‘Why should we love our enemies? The first reason is pretty obvious. Returning hate for hate multiplies hate, adding deeper darkness to a night already devoid of stars. Darkness cannot drive out darkness; only light can do that. Hate cannot drive out hate; only love can do that. Hate multiplies hate, violence multiplies violence, and toughness multiplies toughness in a descending spiral of destruction. So when Jesus says “Love your enemies” [Matt. 5:44], he is setting forth a profound and ultimately inescapable admonition. Have we not come to such an impasse in the modern world that we must love our enemies – or else? The chain reaction of evil – hate begetting hate, wars producing more wars – must be broken, or we shall be plunged into the dark abyss of annihilation’. – Martin Luther King Jnr, Strength to Love (Philadelphia: Fortress Press, 1977), 53.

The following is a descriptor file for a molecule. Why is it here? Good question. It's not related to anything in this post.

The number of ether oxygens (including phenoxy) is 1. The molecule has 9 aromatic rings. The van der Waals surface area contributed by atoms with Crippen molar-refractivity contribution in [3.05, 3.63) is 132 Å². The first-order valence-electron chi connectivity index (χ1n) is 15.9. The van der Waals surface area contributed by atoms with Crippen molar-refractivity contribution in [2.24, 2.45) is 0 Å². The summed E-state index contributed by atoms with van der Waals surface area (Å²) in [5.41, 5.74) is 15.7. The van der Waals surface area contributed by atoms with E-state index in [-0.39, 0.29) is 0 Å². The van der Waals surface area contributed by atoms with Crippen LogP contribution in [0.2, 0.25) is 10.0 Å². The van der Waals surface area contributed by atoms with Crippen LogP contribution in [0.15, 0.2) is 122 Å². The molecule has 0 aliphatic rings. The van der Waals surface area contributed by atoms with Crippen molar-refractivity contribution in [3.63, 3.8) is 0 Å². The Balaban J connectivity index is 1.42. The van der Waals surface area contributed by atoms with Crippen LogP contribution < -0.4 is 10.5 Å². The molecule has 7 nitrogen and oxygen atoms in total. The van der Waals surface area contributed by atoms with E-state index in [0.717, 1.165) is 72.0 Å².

I appreciate the content of your last few posts. Thanks for sounding a call to make peace with and love our enemies. I don’t get it entirely, but it’s powerful and good and right.
Thanks be to God.
God help us.
Yes – I also have appreciated your reflections here. To MLK we could add the insistence of Yoder:
“Jesus says that by loving their enemies his disciples will be like their heavenly father. This is said of no other ethical issue”
Yoder, John Howard. The War of the Lamb: The Ethics of Nonviolence and Peacemaking, 79
“the culmination of the newness which the kingdom brings is love not only for friend but for the enemy, because therein one sees the nature of the Father who “himself is kind to the ungrateful and the wicked” (Luke 6:35)”
Yoder, John Howard. Nonviolence – a Brief History : The Warsaw Lectures, p. 89
Thanks for those quotes Geoff. As usual Yoder sees things with startling clarity. I think I’ll post them on my blog.
Your recent posts on current events have helped me keep my sanity here in the U.S. Timely and helpful. Thank you.